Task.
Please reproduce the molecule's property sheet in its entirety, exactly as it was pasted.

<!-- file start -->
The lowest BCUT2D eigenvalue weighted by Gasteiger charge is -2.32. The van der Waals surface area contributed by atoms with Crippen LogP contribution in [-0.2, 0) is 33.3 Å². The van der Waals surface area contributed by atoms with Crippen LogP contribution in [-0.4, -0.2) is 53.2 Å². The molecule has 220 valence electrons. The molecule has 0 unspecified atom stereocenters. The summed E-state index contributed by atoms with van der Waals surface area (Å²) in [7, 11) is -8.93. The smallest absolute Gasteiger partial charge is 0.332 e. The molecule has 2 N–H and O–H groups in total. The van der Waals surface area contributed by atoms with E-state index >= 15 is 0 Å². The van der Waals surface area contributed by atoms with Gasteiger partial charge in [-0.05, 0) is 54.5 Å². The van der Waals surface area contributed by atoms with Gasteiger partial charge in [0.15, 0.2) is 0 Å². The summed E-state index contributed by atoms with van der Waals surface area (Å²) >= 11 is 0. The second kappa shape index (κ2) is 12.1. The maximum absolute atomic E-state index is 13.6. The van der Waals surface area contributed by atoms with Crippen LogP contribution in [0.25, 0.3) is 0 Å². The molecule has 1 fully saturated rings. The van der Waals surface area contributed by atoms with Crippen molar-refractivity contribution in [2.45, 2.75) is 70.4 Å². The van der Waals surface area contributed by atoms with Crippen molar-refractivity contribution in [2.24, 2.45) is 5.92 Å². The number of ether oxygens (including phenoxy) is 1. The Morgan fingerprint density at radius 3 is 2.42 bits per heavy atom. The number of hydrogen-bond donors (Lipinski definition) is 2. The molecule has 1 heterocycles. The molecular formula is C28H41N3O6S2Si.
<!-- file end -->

The lowest BCUT2D eigenvalue weighted by Gasteiger charge is -2.32. The van der Waals surface area contributed by atoms with Crippen LogP contribution in [-0.2, 0) is 33.3 Å². The van der Waals surface area contributed by atoms with Crippen LogP contribution in [-0.4, -0.2) is 53.2 Å². The molecule has 220 valence electrons. The molecule has 0 unspecified atom stereocenters. The summed E-state index contributed by atoms with van der Waals surface area (Å²) in [7, 11) is -8.93. The smallest absolute Gasteiger partial charge is 0.332 e. The molecule has 2 N–H and O–H groups in total. The van der Waals surface area contributed by atoms with E-state index >= 15 is 0 Å². The van der Waals surface area contributed by atoms with Gasteiger partial charge in [-0.05, 0) is 54.5 Å². The van der Waals surface area contributed by atoms with Gasteiger partial charge in [0.15, 0.2) is 0 Å². The summed E-state index contributed by atoms with van der Waals surface area (Å²) >= 11 is 0. The second kappa shape index (κ2) is 12.1. The maximum absolute atomic E-state index is 13.6. The van der Waals surface area contributed by atoms with Crippen LogP contribution in [0.25, 0.3) is 0 Å². The molecule has 1 fully saturated rings. The van der Waals surface area contributed by atoms with Crippen molar-refractivity contribution in [2.45, 2.75) is 70.4 Å². The van der Waals surface area contributed by atoms with Crippen molar-refractivity contribution in [2.24, 2.45) is 5.92 Å². The number of ether oxygens (including phenoxy) is 1. The Morgan fingerprint density at radius 3 is 2.42 bits per heavy atom. The number of hydrogen-bond donors (Lipinski definition) is 2. The molecule has 1 heterocycles. The molecular formula is C28H41N3O6S2Si.